KO Review Thank You For Playing
A KO Review by Emily Mody
Thank You For Playing(directed and produced by David Osit & Malika Zouhali-Worrall) is a documentary film about a young boy named Joel and his family. Joel was diagnosed with terminal cancer when he was one year old. Joel’s father, Ryan, deals with the grief by creating an abstract, poetic video game that is meant to honour his son’s life. We follow the family through the day-to-day battle with cancer and the creation of the game. This film will tear your heart out. I honestly cannot remember a time when I have been so emotionally exhausted after watching a film. Does this mean you should not go see it? No! Go and see this film! Trust me, it was amazing. If you enjoy pretty much anything having to do with art and it’s creation then you need this film in your life.
The most interesting aspect about this film for me was how Ryan utilized the medium of video game creation to express himself. I know recently there has been more video games coming out based on storytelling and narrative structure but I have never seen anything quite like this. Too often I feel like video games are created and consumed in such a way that they desensitize the player to emotion. Death and violence are just a means to accomplishing a goal but what Ryan has done with his video game has really flipped that model on its head. The game not only presents the player with the idea of compassion but also instills that emotion within them.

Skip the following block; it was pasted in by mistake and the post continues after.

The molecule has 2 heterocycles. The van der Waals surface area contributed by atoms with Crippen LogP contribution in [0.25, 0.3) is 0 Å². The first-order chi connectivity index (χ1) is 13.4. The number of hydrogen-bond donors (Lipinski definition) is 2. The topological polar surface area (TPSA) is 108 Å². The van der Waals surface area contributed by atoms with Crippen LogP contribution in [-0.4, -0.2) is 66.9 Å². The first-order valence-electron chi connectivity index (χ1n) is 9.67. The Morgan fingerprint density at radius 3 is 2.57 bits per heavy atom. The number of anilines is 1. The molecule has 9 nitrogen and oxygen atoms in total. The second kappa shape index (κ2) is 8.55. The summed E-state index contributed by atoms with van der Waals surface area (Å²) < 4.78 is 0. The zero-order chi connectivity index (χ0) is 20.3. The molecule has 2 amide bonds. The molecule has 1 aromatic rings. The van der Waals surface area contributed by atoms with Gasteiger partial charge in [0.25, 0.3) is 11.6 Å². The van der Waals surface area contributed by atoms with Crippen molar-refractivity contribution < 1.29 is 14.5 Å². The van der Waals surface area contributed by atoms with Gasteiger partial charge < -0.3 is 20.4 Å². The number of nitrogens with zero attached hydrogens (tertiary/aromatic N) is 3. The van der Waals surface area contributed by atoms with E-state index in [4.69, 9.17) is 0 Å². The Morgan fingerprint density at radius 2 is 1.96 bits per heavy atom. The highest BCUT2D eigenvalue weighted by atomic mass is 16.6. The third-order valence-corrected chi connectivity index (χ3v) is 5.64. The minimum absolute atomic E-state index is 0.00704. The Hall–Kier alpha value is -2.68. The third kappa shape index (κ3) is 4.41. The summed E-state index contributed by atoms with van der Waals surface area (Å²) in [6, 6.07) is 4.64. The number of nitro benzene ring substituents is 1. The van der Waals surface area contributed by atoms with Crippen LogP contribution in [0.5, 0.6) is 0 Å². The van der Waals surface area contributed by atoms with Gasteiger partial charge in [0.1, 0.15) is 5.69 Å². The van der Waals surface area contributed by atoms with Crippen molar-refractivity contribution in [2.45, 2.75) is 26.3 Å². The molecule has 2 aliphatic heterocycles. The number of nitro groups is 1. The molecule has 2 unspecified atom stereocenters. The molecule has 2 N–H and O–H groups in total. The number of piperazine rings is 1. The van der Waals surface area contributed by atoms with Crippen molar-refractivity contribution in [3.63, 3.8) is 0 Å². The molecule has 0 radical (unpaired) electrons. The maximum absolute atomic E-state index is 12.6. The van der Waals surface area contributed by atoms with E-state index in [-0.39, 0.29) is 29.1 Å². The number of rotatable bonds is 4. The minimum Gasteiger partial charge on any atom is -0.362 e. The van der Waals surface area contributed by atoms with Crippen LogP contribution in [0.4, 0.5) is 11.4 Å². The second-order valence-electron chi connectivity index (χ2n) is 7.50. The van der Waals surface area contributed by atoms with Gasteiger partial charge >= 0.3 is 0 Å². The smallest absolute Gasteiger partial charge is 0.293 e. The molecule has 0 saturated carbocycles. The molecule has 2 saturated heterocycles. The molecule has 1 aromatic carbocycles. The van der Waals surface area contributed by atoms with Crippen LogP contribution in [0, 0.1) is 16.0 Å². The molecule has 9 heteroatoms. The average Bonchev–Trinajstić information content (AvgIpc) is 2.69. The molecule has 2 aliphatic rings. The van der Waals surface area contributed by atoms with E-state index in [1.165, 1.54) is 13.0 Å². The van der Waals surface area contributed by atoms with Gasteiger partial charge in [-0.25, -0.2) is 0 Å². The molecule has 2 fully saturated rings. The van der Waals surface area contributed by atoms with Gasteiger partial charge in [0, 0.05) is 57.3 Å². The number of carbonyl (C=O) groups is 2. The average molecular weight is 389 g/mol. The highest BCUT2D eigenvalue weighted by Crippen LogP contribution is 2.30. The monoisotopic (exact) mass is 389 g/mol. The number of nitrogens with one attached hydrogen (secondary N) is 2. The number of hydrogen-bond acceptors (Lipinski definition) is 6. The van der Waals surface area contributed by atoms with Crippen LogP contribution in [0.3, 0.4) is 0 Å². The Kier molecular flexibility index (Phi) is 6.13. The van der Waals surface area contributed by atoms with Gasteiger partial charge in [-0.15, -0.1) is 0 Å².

One of my favourite quotes from the film comes when Ryan is showing his video game at a convention. He states, “One of the first things people ask me is, well isn’t it kind of strange showing a game about terminal cancer to this environment. I’m thinking, why is that so strange? Why are we all walking around anonymous, not talking about the things that shape the way we are?” When Ryan said this it made me stop for a moment and consider. It is interesting that we can watch exceptionally violent things in a fictional format but when we are presented with watching a human being die from cancer we suddenly feel uncomfortable. Ryan has opted to show us the world so that we can learn something about ourselves. Based on the film, Ryan did receive criticism from individuals who believed that he was taking advantage of his son by creating the game. I feel as though, however, these people did not have a clear understanding of what Ryan was trying to do. Ryan was not creating a video game in the traditional sense, but was rather trying to utilize his chosen artistic medium (video games) to express himself. All in all, I thought this was a very interesting look into how we, as human beings, come to terms with grief and how Ryan utilized artistic creation through a somewhat experimental process to express his feelings.
Thank You For Playing is playing at CUFF.DOCS Calgary Underground Film Festival on November 22, 2015 at 4:30pm. Click HERE for more information.
For more movie showtimes please visit www.calgarymovies.com